Her grandson Noah said, "She took the job of being a grandmother seriously. She was always interested in what we were doing. She was a huge presence in all of our lives."

Alice Hayes grew up in Chicago. From her childhood bedroom, she could hear the lions roaring in the Lincoln Park Zoo. She attended the Francis Parker School in Chicago, Milton Academy, Bryn Mawr College, the University of Chicago, and Harvard University.

In 1941, she married Ned Ryerson, son of the Chicago businessman and philanthropist, Edward L. Ryerson. The young couple moved to Cambridge, Massachusetts, where they raised their four children. She received a doctorate in education from Harvard, and worked for many years as a school psychologist at the Cambridge Friends School, which she helped to found.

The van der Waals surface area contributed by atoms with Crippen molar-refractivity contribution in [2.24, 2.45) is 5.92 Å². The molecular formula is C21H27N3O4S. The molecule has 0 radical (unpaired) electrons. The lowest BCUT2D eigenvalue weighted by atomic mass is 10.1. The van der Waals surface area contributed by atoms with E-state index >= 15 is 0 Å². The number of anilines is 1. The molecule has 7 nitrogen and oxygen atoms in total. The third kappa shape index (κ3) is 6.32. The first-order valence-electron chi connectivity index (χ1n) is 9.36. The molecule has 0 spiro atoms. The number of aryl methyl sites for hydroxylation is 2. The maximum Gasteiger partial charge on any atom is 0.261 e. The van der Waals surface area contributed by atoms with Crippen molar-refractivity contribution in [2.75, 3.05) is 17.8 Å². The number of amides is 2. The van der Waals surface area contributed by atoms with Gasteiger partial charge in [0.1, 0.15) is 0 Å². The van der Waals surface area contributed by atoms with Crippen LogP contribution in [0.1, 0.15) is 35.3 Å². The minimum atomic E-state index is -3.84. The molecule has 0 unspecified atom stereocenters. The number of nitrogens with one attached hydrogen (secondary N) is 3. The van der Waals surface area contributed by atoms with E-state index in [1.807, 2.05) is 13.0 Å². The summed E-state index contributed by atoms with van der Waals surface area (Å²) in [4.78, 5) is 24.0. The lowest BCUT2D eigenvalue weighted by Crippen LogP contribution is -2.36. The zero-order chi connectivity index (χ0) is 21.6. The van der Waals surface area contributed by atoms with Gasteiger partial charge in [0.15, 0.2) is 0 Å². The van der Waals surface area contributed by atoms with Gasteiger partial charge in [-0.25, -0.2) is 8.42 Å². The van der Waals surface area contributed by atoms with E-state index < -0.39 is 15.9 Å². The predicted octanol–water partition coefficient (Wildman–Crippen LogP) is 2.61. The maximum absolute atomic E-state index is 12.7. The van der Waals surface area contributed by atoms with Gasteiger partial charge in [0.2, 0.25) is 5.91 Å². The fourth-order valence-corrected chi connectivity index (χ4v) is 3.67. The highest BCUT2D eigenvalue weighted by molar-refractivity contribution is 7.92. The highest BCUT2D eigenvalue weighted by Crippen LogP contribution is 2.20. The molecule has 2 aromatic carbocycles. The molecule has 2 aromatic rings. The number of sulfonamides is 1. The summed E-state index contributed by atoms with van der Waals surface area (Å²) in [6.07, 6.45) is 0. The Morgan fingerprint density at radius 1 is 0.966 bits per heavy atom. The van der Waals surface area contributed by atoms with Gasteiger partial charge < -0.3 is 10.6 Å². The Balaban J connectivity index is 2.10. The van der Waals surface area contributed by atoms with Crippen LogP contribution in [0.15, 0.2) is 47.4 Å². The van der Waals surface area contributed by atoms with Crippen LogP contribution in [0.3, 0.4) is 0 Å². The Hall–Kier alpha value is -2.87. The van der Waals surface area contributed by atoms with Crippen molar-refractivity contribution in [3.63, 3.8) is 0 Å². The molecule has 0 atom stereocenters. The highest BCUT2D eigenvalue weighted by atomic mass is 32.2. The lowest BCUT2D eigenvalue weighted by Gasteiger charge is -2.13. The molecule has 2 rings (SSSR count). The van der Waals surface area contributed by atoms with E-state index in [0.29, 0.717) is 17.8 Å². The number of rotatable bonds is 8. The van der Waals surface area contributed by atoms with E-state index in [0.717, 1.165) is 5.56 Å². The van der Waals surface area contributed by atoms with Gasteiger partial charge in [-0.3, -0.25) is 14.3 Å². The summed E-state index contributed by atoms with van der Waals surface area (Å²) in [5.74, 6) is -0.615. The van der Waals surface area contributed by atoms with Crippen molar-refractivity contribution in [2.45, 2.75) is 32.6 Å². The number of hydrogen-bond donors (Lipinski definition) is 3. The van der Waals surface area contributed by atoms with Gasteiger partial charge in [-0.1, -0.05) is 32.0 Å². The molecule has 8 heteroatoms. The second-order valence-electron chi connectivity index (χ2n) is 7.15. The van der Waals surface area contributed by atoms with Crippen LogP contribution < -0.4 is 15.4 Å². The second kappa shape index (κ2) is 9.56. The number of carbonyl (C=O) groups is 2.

After her divorce in 1976, she returned to Ragdale, in Lake Forest, with a vision of "a quiet place for writers and artists to work," and set about the task of creating the Ragdale Foundation.

In 1981, she married Albert M. Hayes, professor emeritus in English at the University of Chicago. They moved into Hyde Park, in her beloved city of Chicago. Her second marriage brought her two stepchildren, as well as step-grandchildren and great-grandchildren who further enriched her life.

In 1991, Mr. and Mrs. Hayes were among the first residents to move into Montgomery Place, a retirement community in Chicago. Alice Hayes had many friends at Montgomery Place, and was an active member of the community. For the 15 years she lived there, she taught a weekly poetry class. She was one of the editors of the monthly newsletter, The Montgomery Messenger. She was also one of the chief authors of In It Together, a book of social history about the Montgomery Place community and the people who live in it.